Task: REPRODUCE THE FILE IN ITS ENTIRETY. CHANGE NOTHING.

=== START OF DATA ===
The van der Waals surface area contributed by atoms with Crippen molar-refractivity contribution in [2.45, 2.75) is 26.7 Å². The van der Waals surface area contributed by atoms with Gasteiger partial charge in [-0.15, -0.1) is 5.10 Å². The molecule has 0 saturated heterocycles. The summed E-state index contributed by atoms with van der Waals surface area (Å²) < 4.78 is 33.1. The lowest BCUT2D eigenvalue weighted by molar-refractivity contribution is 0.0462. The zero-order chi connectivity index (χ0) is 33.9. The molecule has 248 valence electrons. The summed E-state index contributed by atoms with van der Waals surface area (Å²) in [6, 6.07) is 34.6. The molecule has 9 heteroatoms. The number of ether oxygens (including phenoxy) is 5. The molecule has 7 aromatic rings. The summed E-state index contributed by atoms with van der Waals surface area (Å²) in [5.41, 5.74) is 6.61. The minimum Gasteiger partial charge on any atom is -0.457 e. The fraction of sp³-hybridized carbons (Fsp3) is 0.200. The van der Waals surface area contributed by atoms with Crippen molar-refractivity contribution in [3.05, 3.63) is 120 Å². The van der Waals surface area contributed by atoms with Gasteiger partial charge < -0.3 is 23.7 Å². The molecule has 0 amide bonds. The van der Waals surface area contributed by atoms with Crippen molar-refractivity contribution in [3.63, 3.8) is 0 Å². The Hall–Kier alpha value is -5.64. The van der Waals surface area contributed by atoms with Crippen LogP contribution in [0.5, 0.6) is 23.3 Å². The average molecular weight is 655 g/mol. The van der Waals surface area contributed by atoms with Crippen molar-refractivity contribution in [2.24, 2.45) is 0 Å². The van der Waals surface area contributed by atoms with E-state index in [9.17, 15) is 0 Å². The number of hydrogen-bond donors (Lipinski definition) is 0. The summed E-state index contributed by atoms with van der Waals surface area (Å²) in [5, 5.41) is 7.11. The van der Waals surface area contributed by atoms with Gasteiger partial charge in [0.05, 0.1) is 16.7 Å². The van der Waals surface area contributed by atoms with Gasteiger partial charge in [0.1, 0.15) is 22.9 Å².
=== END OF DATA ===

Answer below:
The van der Waals surface area contributed by atoms with Crippen molar-refractivity contribution in [2.45, 2.75) is 26.7 Å². The van der Waals surface area contributed by atoms with Gasteiger partial charge in [-0.15, -0.1) is 5.10 Å². The molecule has 0 saturated heterocycles. The summed E-state index contributed by atoms with van der Waals surface area (Å²) < 4.78 is 33.1. The lowest BCUT2D eigenvalue weighted by molar-refractivity contribution is 0.0462. The zero-order chi connectivity index (χ0) is 33.9. The molecule has 248 valence electrons. The summed E-state index contributed by atoms with van der Waals surface area (Å²) in [6, 6.07) is 34.6. The molecule has 9 heteroatoms. The number of ether oxygens (including phenoxy) is 5. The molecule has 7 aromatic rings. The summed E-state index contributed by atoms with van der Waals surface area (Å²) in [5.41, 5.74) is 6.61. The minimum Gasteiger partial charge on any atom is -0.457 e. The fraction of sp³-hybridized carbons (Fsp3) is 0.200. The van der Waals surface area contributed by atoms with Crippen molar-refractivity contribution in [3.05, 3.63) is 120 Å². The van der Waals surface area contributed by atoms with Gasteiger partial charge < -0.3 is 23.7 Å². The molecule has 0 amide bonds. The van der Waals surface area contributed by atoms with Crippen molar-refractivity contribution in [3.63, 3.8) is 0 Å². The Hall–Kier alpha value is -5.64. The van der Waals surface area contributed by atoms with Crippen LogP contribution in [0.5, 0.6) is 23.3 Å². The average molecular weight is 655 g/mol. The van der Waals surface area contributed by atoms with Crippen molar-refractivity contribution in [2.24, 2.45) is 0 Å². The van der Waals surface area contributed by atoms with E-state index in [9.17, 15) is 0 Å². The number of hydrogen-bond donors (Lipinski definition) is 0. The summed E-state index contributed by atoms with van der Waals surface area (Å²) in [5, 5.41) is 7.11. The van der Waals surface area contributed by atoms with Gasteiger partial charge in [0.05, 0.1) is 16.7 Å². The van der Waals surface area contributed by atoms with Gasteiger partial charge in [0.1, 0.15) is 22.9 Å².